Jacob W. Cagle
Jacob Cagle was born in North Carolina and moved to Greenville in 1853. He was a hero of the South and served with distinction as captain of the famed Butler Guards. After the war, he built a construction empire in Greenville and served multiple times as Master of Recovery Lodge. Upon his death in 1910, his family donated the beautiful marble altar, before which, every mason of Recovery Lodge has since been obligated.
After the war, many men of the South like Cagle, found themselves destitute and under assault by carpetbaggers and scalawags. Rather than succumb, Cagle was to rise above his circumstances and thrive. Through his ingenuity and industry, he became an engineer, builder, and inventor. He held patents, and built fine homes, churches, and textile mills all over the upstate.
Born December 14, 1832,
Buncombe Co., NC.
Died December 19, 1910,
Cagle and The Butler Guards
Captain Jacob W. Cagle, of Greenville, S.C., Commander of the Butler Guards, Company B, Second South Carolina Infantry, Kershaw's Brigade, Longstreet's Corps, was born at Flat Rock, N.C., December 14, 1832. In 1853 he made his home at Greenville, S.C., and there enlisted in the Butler Guards, April 13, 1861. This Company was originally a part of the Fourth Regiment, but being anxious to reach the seat of war, was, upon its request, transferred to Colonel Kershaw's command, the Second Regiment, which was then in Virginia. With this Regiment he was associated throughout the war, as private, corporal, sergeant, lieutenant and captain, and participated in the following battles: First Manassas, Lewinsville, Georgetown, Savage Station, Malvern Hill, Harper's Ferry, Sharpsburg, Chancellorsville, Gettysburg, Chickamauga, Bean's Station, Knoxville, Wilderness, Spotsylvania Court House, Cold Harbor, Petersburg, Charleston and Cedar Creek. The brigade then being sent to South Carolina to meet Sherman's invasion of that State, was engaged in the battles of Smithfield and Bentonville. As Bentonville was his last engagement of the war, Captain Cagle surrendered his Company at Greensboro, N.C. He was badly wounded in the leg at Gettysburg, and while being removed to Virginia by ambulance train, fell into the hands of the enemy, but was recaptured by the Confederates, and his servant, having secured a riderless horse from the Federals, he was enabled to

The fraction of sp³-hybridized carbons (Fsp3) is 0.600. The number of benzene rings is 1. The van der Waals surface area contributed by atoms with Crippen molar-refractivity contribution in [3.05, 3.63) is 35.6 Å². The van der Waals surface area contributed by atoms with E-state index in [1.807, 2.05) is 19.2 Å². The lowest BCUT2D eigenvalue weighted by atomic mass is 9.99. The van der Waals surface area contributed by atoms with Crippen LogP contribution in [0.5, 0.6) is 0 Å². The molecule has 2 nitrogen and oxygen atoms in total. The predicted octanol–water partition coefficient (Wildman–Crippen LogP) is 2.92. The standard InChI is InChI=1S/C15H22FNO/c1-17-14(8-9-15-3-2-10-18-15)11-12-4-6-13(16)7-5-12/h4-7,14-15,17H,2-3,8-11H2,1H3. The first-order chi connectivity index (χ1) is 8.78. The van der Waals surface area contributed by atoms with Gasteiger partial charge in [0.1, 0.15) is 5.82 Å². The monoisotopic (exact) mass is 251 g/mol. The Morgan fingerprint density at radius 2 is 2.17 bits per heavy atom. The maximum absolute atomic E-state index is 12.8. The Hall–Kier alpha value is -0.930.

make his way across the Potomac.
Enlisted April 13, 1861 at Greenville, SC as a Private
Promoted to Sergeant April 30, 1862
Elected Lieutenant May 13, 1862.
Wounded at Gettysburg July 2, 1863
Promoted to Captain September 7,1863
Paroled May 2, 1865.
Noted for bravery.